- August 5, 2020
A few weeks back, I wrote a piece about some of the wild critters that walk, crawl, and slither through my backyard. Such sightings are not at all unusual, especially for those of us who live in the country surrounded by fields, hedgerows, and forests. Of course, Deer are frequent visitors, but bears, turkeys, coyotes,
A few weeks back, I wrote a piece about some of the wild critters that walk, crawl, and slither through my backyard. Such sightings are not at all unusual, especially for those of us who live in the country surrounded by fields, hedgerows, and forests. Of course, Deer are frequent visitors, but bears, turkeys, coyotes, fishers, and even bobcats are all spotted from time to time. While rabbits and squirrels are common in urban areas, most of the other wildlife tend to keep their distance from population centers, but even some of them will make an appearance once in a while.
It’s not at all unusual for coyotes to show up in urban areas in many parts of the western and central United States; in fact, it has happened in other parts of the country as well. When it comes to bears showing up in urban areas, Pennsylvania doesn’t have to take a back seat to any other part of the country. It wasn’t that long ago that I wrote about a bear that had climbed a tree next to the Muncy Hospital parking lot and only a few yards from Route 180; it was quite an attraction until it was successfully removed and released elsewhere. The bear pictured on the cover was found in Memorial Park in Williamsport and was sedated and relocated. Although it’s a very rare situation, you should remember too that it wasn’t long ago that a Muncy area woman was attacked and severely mauled by a black bear; thankfully, she recovered.
Recently reports are coming in that more and more red foxes are being sighted in and around urban areas. A bit more concerning is the fact that a Lycoming County woman was even attacked by a red fox that apparently was rabid. So why do there seem to be more foxes showing up in more populated areas? Part of the answer may lie in what a fox likes to eat. When it comes to eating, foxes are considered “opportunists,” that is, they will eat whatever is easiest to catch. Foxes feed on mice, rats, woodchucks, opossums, porcupines, game birds, songbirds, bird eggs, insects, fruits, and grasses, but they also seek out chickens, rabbits, squirrels, and even the local kitty cat. Obviously, many of those food items can be found in urban areas, and they are often “easy pickings.”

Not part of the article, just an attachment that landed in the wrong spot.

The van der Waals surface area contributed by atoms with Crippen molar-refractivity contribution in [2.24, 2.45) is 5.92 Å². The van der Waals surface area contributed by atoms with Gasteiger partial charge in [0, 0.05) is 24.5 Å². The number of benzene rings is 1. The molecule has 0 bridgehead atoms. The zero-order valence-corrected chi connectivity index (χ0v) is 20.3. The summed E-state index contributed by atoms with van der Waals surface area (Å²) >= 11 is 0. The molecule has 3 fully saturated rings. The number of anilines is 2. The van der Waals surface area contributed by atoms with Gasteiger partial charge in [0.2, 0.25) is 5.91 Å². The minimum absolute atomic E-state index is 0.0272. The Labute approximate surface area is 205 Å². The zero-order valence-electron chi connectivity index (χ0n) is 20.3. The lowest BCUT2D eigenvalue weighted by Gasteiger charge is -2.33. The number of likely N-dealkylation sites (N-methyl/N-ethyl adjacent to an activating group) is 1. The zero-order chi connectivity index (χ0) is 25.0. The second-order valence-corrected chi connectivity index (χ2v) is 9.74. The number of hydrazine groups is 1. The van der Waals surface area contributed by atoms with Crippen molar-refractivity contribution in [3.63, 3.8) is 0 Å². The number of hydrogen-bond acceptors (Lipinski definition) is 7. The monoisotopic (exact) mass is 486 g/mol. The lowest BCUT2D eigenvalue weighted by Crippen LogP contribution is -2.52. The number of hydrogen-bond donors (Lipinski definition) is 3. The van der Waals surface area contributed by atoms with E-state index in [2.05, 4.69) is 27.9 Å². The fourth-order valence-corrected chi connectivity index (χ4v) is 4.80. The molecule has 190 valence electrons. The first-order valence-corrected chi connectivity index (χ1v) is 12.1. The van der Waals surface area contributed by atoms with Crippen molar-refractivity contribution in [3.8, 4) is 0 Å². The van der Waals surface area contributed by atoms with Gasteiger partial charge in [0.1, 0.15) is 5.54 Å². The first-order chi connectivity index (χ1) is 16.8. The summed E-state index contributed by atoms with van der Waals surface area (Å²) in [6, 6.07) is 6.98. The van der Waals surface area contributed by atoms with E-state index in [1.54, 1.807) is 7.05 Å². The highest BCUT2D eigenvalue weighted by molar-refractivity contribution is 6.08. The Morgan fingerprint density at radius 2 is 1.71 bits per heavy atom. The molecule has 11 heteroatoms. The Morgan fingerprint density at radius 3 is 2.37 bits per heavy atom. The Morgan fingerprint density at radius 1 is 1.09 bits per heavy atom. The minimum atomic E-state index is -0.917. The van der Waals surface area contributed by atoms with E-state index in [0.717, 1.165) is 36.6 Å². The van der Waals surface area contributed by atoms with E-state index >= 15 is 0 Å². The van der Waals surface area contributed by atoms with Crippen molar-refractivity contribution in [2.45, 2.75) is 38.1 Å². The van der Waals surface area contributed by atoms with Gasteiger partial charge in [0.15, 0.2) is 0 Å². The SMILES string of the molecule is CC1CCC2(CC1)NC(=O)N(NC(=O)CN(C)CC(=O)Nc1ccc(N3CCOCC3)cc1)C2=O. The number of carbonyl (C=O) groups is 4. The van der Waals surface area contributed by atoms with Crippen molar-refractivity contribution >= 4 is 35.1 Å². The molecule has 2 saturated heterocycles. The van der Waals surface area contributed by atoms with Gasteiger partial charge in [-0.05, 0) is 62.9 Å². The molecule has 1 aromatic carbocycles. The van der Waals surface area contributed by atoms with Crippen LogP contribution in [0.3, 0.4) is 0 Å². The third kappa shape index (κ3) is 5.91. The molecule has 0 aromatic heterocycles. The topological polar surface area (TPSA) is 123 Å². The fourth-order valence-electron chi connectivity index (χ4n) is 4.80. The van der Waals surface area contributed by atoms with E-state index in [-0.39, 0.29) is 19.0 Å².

Red foxes seem to be less afraid of people than gray foxes, and they have been known to den fairly close to human activity. Recently, I observed an adult red fox and two of her young ones frolicking at the edge of the woods along Route 180 and only a short distance from a major car dealership. Just last week, a red fox bolted across the road in front of me as I was leaving a busy boat launch at Rose Valley Lake.
Fox populations are affected by the availability of food, changes in suitable habitat, and pressure from man. Food and suitable habitat are often found around urban areas, but pressure from man is seldom a deterrent. Due to the big drop in fur prices because of the lack of demand, there has also been a drop in hunting and trapping of foxes, and man is basically the only real predator of foxes, so it’s no surprise that their numbers seem to be increasing. It’s also true that urban areas have expanded into wild critters’ habitat, so it’s no surprise that potential conflicts arise.
In the meantime, to cut down on conflicts, you may want to try to avoid leaving food scraps in the garbage can outside the house overnight; bears, raccoons, and other wild animals love a meal that takes little effort. Come deer season; it would be wise to dispose of deer hunting scraps in a manner that won’t attract unwanted visitors. Don’t put food out for wild animals except for bird feeders, and if you suspect bears are in the neighborhood, you may want to take them down for a while. You should also avoid any wild animals that are being “friendly”; that’s not normal for wild animals, and it could be a sign of illness or rabies. Contact the Game Commission is you suspect a rabid animal, and before attempting to trap or catch any animal intruders, you should check with the commission to make sure your efforts are legal.
Certainly, habitat loss, naturally occurring food shortages, and other natural occurrences can limit animal populations; but hunting and trapping are also important controlling factors. Needless to say, I’m a big supporter of hunting and trapping; I enjoy taking part in the activity, and there’s no doubt that hunting and trapping are sometimes the only control and deterrent we have. Pennsylvania’s bear population is well over 15,000 bears, and it’s a good thing we take a few thousand or more every year. Hopefully, hunting and trapping will remain at high enough levels to keep bears, coyotes, foxes, raccoons, and other wild creatures at reasonable levels-even in urban areas.